LORETTO - Members of the St. Francis University Class of 2014 were told Sunday not to be afraid to take the road less traveled.
"I took the road less traveled and it has made all the difference. I have failed plenty of times but have had triumphs, too. I have lived a life I believe in. Consider the unexpected, seek challenges," 1979 SFU graduate Thomas C. Cosgrove said during the school's 163rd commencement in the DeGol Arena. "As you journey forward, imagine a path very different than that expected of you and by yourself."
Cosgrove, who become one of the top political strategists in the United States, has held several positions throughout his career since leaving Loretto.
Mirror photo by Patrick Waksmunski
Marla Beck (right) and fellow sign language interpreters (from left) Dominique Mitch, Chelsie Adams and Lorraine Oliver rehearse before the St. Francis University commencement program at DeGol Arena on?Sunday afternoon. Please see story on Page A2.
Mirror photo by Patrick Waksmunski
St. Francis held ceremonies for 377 undergraduate students on Sunday.
According to a press release, he has been a field director for the National Clean Air Coalition, worked on Congressional and Senate races in Connecticut and on the Mondale and Dukakis Presidential campaigns. He also served as northeast regional representative for the Sierra Club according to a press release.
In 1990, he co-founded MacWilliams Cosgrove Smith Robinson Inc., a campaign consulting business, a press release said, adding the following year he formed The Cosgrove Group, a consulting firm specializing in solving communications problems.
According to the release, Cosgrove now is part of a nonprofit organization utilizing wiki technology as a catalyst for change. New Voice Strategies works with stakeholder groups - including the White House - to solve difficult problems, the release said.
Cosgrove said when he left St. Francis, the most important thing was the friendships he had made. He said being a friend is more than being a friend on Facebook.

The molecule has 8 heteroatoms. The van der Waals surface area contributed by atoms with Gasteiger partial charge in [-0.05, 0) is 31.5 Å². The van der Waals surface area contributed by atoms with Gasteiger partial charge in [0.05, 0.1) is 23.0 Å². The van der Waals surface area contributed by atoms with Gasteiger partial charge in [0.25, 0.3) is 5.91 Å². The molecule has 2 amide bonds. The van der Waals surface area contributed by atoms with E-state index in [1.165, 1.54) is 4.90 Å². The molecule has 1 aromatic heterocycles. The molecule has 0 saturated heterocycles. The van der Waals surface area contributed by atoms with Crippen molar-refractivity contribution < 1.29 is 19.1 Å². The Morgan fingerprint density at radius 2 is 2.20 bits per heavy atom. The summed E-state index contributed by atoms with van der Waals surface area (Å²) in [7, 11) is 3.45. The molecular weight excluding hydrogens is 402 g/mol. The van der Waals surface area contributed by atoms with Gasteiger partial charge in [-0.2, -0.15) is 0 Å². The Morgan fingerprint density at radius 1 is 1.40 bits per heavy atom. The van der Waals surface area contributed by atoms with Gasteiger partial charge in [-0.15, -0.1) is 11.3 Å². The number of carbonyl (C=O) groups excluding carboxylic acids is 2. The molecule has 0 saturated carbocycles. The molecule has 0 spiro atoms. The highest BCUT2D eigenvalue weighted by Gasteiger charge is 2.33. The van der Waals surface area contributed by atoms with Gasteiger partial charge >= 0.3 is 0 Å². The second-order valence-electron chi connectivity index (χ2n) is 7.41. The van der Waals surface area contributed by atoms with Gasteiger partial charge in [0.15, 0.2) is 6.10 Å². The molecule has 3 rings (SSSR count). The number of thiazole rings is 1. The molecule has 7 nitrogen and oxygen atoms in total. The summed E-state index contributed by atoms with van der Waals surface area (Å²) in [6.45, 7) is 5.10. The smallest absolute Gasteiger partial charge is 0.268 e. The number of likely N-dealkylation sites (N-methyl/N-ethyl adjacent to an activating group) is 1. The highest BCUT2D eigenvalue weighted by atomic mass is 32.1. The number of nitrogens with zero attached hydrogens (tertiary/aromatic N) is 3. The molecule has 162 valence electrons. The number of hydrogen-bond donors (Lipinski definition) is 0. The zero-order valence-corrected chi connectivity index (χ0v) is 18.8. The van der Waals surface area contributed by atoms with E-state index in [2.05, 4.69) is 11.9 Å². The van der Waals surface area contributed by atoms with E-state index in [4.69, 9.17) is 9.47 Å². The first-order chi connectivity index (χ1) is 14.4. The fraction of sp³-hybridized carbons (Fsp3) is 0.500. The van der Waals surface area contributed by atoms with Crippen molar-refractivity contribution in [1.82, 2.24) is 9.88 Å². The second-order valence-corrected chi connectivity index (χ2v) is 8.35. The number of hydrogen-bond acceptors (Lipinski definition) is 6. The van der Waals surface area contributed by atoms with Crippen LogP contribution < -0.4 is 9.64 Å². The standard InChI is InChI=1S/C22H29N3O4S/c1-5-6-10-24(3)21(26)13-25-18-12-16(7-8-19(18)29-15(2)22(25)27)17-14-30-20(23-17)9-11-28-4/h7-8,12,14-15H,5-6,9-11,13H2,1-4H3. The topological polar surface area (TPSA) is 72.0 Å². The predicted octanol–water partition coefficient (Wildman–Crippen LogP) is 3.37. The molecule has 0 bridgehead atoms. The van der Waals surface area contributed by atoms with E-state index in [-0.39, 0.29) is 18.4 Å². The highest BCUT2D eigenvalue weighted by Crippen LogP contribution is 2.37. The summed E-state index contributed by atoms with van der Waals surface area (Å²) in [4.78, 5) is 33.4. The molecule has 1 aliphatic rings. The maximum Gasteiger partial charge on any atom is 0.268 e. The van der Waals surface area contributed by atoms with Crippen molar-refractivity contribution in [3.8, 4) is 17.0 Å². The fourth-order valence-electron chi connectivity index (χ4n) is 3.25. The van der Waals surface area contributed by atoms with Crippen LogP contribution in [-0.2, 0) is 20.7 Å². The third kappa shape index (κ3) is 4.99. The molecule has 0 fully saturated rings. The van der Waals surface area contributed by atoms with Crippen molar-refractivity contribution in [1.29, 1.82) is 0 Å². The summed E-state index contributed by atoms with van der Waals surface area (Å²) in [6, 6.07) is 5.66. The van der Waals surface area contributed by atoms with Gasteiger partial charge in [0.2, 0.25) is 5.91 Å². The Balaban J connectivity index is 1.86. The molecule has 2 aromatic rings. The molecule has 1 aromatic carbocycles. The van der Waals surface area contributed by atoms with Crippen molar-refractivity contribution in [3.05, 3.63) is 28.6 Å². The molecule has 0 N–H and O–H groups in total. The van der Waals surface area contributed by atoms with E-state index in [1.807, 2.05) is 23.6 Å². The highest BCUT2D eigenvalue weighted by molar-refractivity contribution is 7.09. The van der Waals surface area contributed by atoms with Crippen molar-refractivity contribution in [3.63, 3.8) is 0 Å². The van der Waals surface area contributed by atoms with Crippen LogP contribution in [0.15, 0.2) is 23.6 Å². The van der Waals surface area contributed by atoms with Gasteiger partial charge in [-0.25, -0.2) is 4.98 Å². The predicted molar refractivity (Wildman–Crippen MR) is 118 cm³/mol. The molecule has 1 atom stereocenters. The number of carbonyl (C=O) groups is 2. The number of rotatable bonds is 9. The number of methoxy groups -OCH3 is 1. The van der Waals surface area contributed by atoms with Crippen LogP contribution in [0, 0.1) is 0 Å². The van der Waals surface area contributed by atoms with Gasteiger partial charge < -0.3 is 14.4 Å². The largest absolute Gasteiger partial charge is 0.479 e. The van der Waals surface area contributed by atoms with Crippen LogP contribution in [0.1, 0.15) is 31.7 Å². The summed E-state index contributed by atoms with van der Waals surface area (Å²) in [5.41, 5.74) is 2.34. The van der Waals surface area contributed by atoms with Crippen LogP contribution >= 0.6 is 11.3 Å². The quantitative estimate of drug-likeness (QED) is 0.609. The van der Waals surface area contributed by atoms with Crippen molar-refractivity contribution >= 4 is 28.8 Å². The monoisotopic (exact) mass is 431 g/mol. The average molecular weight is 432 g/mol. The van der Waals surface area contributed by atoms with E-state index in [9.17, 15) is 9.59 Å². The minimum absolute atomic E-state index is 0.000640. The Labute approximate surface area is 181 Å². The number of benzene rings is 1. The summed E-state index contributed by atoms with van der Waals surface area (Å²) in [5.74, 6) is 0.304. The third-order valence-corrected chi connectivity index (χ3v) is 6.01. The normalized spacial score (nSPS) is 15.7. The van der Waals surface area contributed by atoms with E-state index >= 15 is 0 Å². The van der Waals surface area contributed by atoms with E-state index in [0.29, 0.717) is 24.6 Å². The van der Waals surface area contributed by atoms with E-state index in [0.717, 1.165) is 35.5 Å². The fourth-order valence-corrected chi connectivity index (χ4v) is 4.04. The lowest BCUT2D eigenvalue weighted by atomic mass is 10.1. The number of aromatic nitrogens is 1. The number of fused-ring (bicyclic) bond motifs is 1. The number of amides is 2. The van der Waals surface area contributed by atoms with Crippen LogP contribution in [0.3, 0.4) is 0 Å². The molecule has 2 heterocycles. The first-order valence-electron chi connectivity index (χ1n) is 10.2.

"Being in someone's life takes more than observing it. Providing comfort in times of sorrow is as important as observing joy," Cosgrove said. "In today's world we are all products of a network. Here at St. Francis you have developed your own network and will continue to build on it as life goes forward. It is not how big and powerful it will be, it is how you choose to use it."
Cosgrove was presented with the annual Assisi Award, which honors a person, group, organization or agency that exemplifies the spirit of ministry of St. Francis of Assisi.
A total of 751 students (377 undergraduate and 374 graduate) received diplomas. Those students represent 16 states including California, Florida and Hawaii as well as six other countries - Vietnam, Scotland, China, Canada, Sweden and Brazil.
Hollidaysburg attorney Louis C. Schmitt Jr., a 1984 SFU graduate, was the speaker for the graduate ceremony.
Several local students were among those receiving their undergraduate degrees.
Cullen Kirkpatrick of Duncansville, who received a degree in computer science, said he was excited to graduate.
"It's been a long time coming, but the past few years have really flown by. I'm excited to move to the next stage of my life, but will definitely miss the opportunities that I had while in school," Kirkpatrick said.
He said he enjoyed every minute of his time at St. Francis.
"There's definitely something different about the small school in Loretto that can't be found many other places. The sense of family within the school and community is amazing, yet it still provides the opportunity to thrive in the university environment, said Kirkpatrick, who has obtained a job in the Washington, D.C. Metro area working as a technical analyst for an IT Consulting company.
Marla Beck of Roaring Spring, who received a bachelor of science degree in occupational therapy and a minor in American sign language, said she has made some great memories along the way.
"My experience at SFU has been full of wonderful opportunities and great people. I think what I will miss the most from my time at St. Francis is the people. I've met a lot of great people and made friendships that I think will last beyond my days at SFU," said Beck, who plans to continue her studies at SFU to earn a masters in occupational therapy.
Amanda Johnson of Tyrone said she had a successful career at SFU.
"I was the president of my sorority, the director of new student orientation, and an undergraduate researcher. I was supported by faculty and administration in whatever I wanted to do, and I was able to set my sights high," said Johnson, who will be attending medical school at the Kent State University College of Podiatric Medicine in Cleveland.
Sunday's commencement was the final one under President Rev. Gabriel Zeis, who has completed ten years in the position.
"Father Gabe has completed a very successful tenure. He has done outstanding work with the faculty and administration and shown his tremendous love for his students," said Very Rev. Richard Davis, chairman of the board of trustees.
State Sen. John Wozniak, D-Cambria, was presented with an honorary degree - Doctor of Humane Letters.
"Senator Wozniak has always been a great friend of St. Francis University and education in general throughout his district. Through his efforts we have received $7 million from the commonwealth," Zeis said.